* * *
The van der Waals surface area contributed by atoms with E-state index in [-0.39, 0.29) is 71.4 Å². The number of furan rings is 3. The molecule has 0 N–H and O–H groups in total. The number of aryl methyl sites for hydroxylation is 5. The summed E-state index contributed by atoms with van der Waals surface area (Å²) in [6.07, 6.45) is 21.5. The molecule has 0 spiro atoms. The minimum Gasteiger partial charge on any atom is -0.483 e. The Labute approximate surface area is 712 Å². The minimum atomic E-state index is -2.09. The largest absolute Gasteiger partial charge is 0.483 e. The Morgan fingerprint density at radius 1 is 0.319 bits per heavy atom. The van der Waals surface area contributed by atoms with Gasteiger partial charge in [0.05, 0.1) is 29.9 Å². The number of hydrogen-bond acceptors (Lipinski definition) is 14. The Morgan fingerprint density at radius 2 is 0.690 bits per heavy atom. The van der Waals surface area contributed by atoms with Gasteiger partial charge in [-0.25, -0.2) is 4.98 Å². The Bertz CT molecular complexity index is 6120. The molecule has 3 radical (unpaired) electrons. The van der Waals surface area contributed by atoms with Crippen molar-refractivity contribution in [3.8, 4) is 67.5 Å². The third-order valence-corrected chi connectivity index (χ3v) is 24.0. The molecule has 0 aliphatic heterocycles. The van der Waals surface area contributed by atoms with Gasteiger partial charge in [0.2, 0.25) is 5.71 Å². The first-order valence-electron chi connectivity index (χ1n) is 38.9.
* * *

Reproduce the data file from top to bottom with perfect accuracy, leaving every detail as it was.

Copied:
The van der Waals surface area contributed by atoms with E-state index in [-0.39, 0.29) is 71.4 Å². The number of furan rings is 3. The molecule has 0 N–H and O–H groups in total. The number of aryl methyl sites for hydroxylation is 5. The summed E-state index contributed by atoms with van der Waals surface area (Å²) in [6.07, 6.45) is 21.5. The molecule has 0 spiro atoms. The minimum Gasteiger partial charge on any atom is -0.483 e. The Labute approximate surface area is 712 Å². The minimum atomic E-state index is -2.09. The largest absolute Gasteiger partial charge is 0.483 e. The Morgan fingerprint density at radius 1 is 0.319 bits per heavy atom. The van der Waals surface area contributed by atoms with Gasteiger partial charge in [0.05, 0.1) is 29.9 Å². The number of hydrogen-bond acceptors (Lipinski definition) is 14. The Morgan fingerprint density at radius 2 is 0.690 bits per heavy atom. The van der Waals surface area contributed by atoms with Gasteiger partial charge in [-0.25, -0.2) is 4.98 Å². The Bertz CT molecular complexity index is 6120. The molecule has 3 radical (unpaired) electrons. The van der Waals surface area contributed by atoms with Crippen molar-refractivity contribution in [3.8, 4) is 67.5 Å². The third-order valence-corrected chi connectivity index (χ3v) is 24.0. The molecule has 0 aliphatic heterocycles. The van der Waals surface area contributed by atoms with Gasteiger partial charge in [0.2, 0.25) is 5.71 Å². The first-order valence-electron chi connectivity index (χ1n) is 38.9.